Section: Effect of definitions on treaties, compacts, or agreements
3. The Legislature finds and declares that practices of discrimination against any of its inhabitants, because of race, creed, color, national origin, ancestry, age, sex, gender identity or expression, affectional or sexual orientation, marital status, familial status, liability for service in the Armed Forces of the United States, disability or nationality, are matters of concern to the government of the State, and that such discrimination threatens not only the rights and proper privileges of the inhabitants of the State but menaces the institutions and foundation of a free democratic State; provided, however, that nothing in this expression of policy prevents the making of legitimate distinctions between citizens and aliens when required by federal law or otherwise necessary to promote the national interest.
The Legislature further declares its opposition to such practices of discrimination when directed against any person by reason of the race, creed, color, national origin, ancestry, age, sex, gender identity or expression, affectional or sexual orientation, marital status, liability for service in the Armed Forces of the United States, disability or nationality of that person or that person's spouse, partners, members, stockholders, directors, officers, managers, superintendents, agents, employees, business associates, suppliers, or customers, in order that the economic prosperity and general welfare of the inhabitants of the State may be protected and ensured.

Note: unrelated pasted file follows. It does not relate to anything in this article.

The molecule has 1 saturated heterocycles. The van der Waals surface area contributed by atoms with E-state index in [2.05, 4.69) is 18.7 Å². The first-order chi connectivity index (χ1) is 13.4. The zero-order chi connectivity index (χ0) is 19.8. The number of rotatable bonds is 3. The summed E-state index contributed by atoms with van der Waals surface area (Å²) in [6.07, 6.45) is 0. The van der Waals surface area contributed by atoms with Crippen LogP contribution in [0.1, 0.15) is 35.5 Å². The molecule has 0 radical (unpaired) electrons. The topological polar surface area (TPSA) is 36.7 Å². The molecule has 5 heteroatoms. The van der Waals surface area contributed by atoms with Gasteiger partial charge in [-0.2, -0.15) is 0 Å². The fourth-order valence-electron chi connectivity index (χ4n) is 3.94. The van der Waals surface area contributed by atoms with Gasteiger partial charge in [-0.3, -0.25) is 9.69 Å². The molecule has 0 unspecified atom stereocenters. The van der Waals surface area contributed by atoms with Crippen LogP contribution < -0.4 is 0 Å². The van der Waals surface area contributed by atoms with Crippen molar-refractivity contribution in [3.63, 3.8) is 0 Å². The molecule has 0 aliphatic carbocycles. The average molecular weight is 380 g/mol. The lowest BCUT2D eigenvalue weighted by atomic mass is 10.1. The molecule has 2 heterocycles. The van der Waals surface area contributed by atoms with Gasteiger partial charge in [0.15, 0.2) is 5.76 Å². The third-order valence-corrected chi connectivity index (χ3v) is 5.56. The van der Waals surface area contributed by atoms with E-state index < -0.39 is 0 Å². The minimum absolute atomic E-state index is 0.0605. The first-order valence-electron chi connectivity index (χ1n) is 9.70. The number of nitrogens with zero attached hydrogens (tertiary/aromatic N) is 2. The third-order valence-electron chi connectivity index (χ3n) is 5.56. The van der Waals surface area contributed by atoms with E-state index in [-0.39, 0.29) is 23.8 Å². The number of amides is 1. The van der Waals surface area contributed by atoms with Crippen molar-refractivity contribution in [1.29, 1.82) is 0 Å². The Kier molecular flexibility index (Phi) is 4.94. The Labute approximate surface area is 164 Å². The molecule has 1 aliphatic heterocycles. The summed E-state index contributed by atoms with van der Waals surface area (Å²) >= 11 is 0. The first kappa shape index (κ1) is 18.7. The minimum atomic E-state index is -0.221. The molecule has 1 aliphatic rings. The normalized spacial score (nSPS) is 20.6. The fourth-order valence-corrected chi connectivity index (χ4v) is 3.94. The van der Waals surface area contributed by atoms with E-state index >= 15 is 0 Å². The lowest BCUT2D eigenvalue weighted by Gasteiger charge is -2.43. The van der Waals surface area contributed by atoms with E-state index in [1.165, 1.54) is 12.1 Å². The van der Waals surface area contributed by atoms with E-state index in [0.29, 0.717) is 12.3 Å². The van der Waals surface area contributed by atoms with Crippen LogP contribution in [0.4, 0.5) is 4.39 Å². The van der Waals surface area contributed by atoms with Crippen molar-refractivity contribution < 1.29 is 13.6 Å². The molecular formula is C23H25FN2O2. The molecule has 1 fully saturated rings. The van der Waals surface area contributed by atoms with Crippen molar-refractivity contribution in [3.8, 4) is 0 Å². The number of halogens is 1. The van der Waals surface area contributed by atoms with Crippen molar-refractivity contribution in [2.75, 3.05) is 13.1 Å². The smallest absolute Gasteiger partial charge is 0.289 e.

The Legislature further finds that because of discrimination, people suffer personal hardships, and the State suffers a grievous harm. The personal hardships include: economic loss; time loss; physical and emotional stress; and in some cases severe emotional trauma, illness, homelessness or other irreparable harm resulting from the strain of employment controversies; relocation, search and moving difficulties; anxiety caused by lack of information, uncertainty, and resultant planning difficulty; career, education, family and social disruption; and adjustment problems, which particularly impact on those protected by this act. Such harms have, under the common law, given rise to legal remedies, including compensatory and punitive damages. The Legislature intends that such damages be available to all persons protected by this act and that this act shall be liberally construed in combination with other protections available under the laws of this State.
L.1945,c.169,s.3; amended 1951, c.64, s.2; 1962, c.37, s.2; 1970, c.80, s.8; 1977, c.96, s.1; 1990, c.12, s.1; 1991, c.519, s.1; 1992, c.146, s.1; 2003, c.180, s.3; 2006, c.100, s.2.
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